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Don't forget an NP to create an airway and an Asherman for a sucking chest wound. Sure you can improvise an Asherman with plastic and duct tape, but it won't be as effective.

I would definitely recommend taking a course. I took TCCC/TFR (Tactical Combat Casualty Care/Tactical First Responder) before each deployment. In-depth hands on training and it was an eye opener.

The only thing I would recommend against is loosening the tourniquet if you are NOT a trained pro with equipment standing by. We were told a story about a highway accident in which an 18D (SF Medic) drove by and responded to. The guy had an arterial bleed so he improvised and applied a T-kit. When the paramedics arrived, they berated him for using a t-kit and proceeded to loosen it against his recommendation. As soon as the pressure was relieved, there was a massive surge and he bled out before they could do anything.

I'd rather lose a limb due to a T-kit being left on too long, then bleed out.
 

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Discussion Starter #9
Asherman might be hard to come by. I haven't looked for them. I just know that duct tape and plastic will get you by.

But yes, what Duc said, if you aren't a pro or there isn't one near by, don't mess with the TQ
 

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If you can get access to these antibiotics then vancomycin (IV) ceftriaxone (IM or IV) and flagyll (PO or IV) then you will be sure to not get that GSW infected. ONLY problem is that you need someone around that can administer other by IV. Placing an IV is a relatively easy skill to learn, you just need supplies and a volunteer. Imagine, even heroine addicts can find and inject their veins. The hardest part is threading the catheter.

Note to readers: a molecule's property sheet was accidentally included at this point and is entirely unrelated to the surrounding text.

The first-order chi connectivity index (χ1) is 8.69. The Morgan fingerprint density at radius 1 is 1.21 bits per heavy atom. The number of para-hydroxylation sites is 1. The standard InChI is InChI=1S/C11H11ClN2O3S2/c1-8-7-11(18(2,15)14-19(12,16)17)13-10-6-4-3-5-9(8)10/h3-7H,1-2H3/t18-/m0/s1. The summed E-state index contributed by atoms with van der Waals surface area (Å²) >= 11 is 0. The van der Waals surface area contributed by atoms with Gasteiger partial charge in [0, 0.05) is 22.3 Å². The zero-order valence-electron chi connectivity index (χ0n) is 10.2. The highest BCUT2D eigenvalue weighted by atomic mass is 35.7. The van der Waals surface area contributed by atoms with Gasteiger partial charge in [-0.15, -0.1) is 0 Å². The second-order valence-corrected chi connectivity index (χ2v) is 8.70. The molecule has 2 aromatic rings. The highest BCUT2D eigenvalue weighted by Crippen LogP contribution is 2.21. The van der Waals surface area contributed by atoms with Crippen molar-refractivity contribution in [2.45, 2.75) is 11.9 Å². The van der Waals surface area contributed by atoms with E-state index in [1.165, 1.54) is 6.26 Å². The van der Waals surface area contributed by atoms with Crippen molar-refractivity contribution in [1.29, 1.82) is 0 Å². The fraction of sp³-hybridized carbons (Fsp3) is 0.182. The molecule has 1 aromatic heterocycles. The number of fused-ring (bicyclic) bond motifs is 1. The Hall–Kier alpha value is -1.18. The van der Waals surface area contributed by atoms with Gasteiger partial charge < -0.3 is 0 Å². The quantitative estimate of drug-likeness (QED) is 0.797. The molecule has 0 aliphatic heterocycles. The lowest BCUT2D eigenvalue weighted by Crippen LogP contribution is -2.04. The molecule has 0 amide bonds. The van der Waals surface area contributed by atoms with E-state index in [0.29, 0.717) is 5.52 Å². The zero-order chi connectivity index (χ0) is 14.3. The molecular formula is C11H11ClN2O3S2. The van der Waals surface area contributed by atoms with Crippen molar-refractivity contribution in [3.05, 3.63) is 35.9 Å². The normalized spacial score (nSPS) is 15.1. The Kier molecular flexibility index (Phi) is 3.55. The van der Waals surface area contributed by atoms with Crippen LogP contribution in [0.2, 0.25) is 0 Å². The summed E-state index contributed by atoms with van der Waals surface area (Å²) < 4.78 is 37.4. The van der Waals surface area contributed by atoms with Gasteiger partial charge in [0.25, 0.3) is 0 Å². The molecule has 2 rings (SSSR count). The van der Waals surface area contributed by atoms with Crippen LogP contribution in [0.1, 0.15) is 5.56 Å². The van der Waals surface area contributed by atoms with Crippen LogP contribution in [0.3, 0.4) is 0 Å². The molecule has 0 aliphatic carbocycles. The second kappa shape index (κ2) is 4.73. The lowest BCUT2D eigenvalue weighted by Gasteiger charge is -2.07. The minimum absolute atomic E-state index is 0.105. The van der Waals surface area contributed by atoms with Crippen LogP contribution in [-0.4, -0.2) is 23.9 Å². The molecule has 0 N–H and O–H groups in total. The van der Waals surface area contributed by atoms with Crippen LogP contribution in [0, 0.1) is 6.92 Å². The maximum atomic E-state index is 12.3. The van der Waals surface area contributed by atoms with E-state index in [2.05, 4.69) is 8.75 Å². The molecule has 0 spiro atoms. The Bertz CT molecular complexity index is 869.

EDIT: scratch what I said above. Here is the deal with GSW and infection:
1. If its a limb with no fractures then you are ok with either no abx or ampicillin
2. If limb with fracture then either ampicillin or ampicillin plus gentamicin
3. If your hit in your abdomen and your worried about your bowel being perforated and contaminating the rest of your body then you wanna give ceftriaxone and flagyl.
 

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Discussion Starter #11
Any antibiotic will do. As soon as the injury occurs, start it so infection doesn't get a chance

Sent from my DROID X2
 

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Any antibiotic will do. As soon as the injury occurs, start it so infection doesn't get a chanceSent from my DROID X2
Of course in a GSW, infection is not the immediate concern compared to stopping the bleeding but I would have to disagree in that not all abx will work especially if you get hit in your abdomen. For example ampicillin which is a derivative of penicillin as the name suggest will be useless in an abdominal GSW.
 

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To allow air and blood to escape while preventing air and debris from entering the open pneumothorax, take a flat piece of plastic, apply duct/rigger's tape to three sides (leaving bottom or downward side open) and apply over the wound.
 

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On that they taught us to be careful when placing the catheter. Something about a bundle of nerves running along the top of the third rib you don't want to hit. Am I right?
 

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The nerves run below each rib so you want to use each rib as a guide meaning slide catheter or needle above 3rd rib inside the 2nd intercostal space


Edit: what they taught is correcto mundo doods
 

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To allow air and blood to escape while preventing air and debris from entering the open pneumothorax, take a flat piece of plastic, apply duct/rigger's tape to three sides (leaving bottom or downward side open) and apply over the wound.
Ok that makes sense
 

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yes, we were taught to roll them on their side, bullet wound side on top and use mre packing (the metal part, and obviously cleaned) then do a c shape with the duct tape to hold it on someone, the open end facing down to allow seepage if needed
 

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Awesome info so far, thanks for starting this Tommy!
 

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Pretty good refresher. Combat lifesaver (refresher) and green belt were two last things I did before getting out.